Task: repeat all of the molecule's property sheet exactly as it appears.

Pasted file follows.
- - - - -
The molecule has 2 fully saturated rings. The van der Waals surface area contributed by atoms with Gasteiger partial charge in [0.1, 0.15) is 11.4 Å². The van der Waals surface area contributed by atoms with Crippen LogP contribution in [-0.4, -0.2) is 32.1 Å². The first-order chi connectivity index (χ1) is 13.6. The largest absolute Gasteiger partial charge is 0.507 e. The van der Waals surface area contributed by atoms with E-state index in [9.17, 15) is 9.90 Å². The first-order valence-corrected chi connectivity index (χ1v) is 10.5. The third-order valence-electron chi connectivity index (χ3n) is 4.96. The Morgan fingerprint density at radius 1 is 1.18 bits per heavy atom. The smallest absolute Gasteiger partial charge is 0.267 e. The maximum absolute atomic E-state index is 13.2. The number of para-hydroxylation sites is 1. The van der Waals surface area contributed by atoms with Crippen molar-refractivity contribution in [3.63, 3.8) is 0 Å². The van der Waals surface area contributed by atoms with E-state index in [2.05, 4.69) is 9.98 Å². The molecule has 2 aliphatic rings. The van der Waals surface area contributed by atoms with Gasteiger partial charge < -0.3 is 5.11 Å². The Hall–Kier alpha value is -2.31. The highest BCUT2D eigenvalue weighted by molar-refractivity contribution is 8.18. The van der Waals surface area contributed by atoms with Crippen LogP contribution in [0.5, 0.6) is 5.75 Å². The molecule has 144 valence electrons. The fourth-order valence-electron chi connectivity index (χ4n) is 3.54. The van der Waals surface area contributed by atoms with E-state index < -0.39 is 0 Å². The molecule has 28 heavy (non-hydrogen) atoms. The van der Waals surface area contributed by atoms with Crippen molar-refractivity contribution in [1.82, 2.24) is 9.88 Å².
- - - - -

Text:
The molecule has 2 fully saturated rings. The van der Waals surface area contributed by atoms with Gasteiger partial charge in [0.1, 0.15) is 11.4 Å². The van der Waals surface area contributed by atoms with Crippen LogP contribution in [-0.4, -0.2) is 32.1 Å². The first-order chi connectivity index (χ1) is 13.6. The largest absolute Gasteiger partial charge is 0.507 e. The van der Waals surface area contributed by atoms with E-state index in [9.17, 15) is 9.90 Å². The first-order valence-corrected chi connectivity index (χ1v) is 10.5. The third-order valence-electron chi connectivity index (χ3n) is 4.96. The Morgan fingerprint density at radius 1 is 1.18 bits per heavy atom. The smallest absolute Gasteiger partial charge is 0.267 e. The maximum absolute atomic E-state index is 13.2. The number of para-hydroxylation sites is 1. The van der Waals surface area contributed by atoms with Crippen molar-refractivity contribution in [3.63, 3.8) is 0 Å². The van der Waals surface area contributed by atoms with E-state index in [2.05, 4.69) is 9.98 Å². The molecule has 2 aliphatic rings. The van der Waals surface area contributed by atoms with Gasteiger partial charge < -0.3 is 5.11 Å². The Hall–Kier alpha value is -2.31. The highest BCUT2D eigenvalue weighted by molar-refractivity contribution is 8.18. The van der Waals surface area contributed by atoms with Crippen LogP contribution in [0.5, 0.6) is 5.75 Å². The molecule has 144 valence electrons. The fourth-order valence-electron chi connectivity index (χ4n) is 3.54. The van der Waals surface area contributed by atoms with E-state index < -0.39 is 0 Å². The molecule has 28 heavy (non-hydrogen) atoms. The van der Waals surface area contributed by atoms with Crippen molar-refractivity contribution in [1.82, 2.24) is 9.88 Å².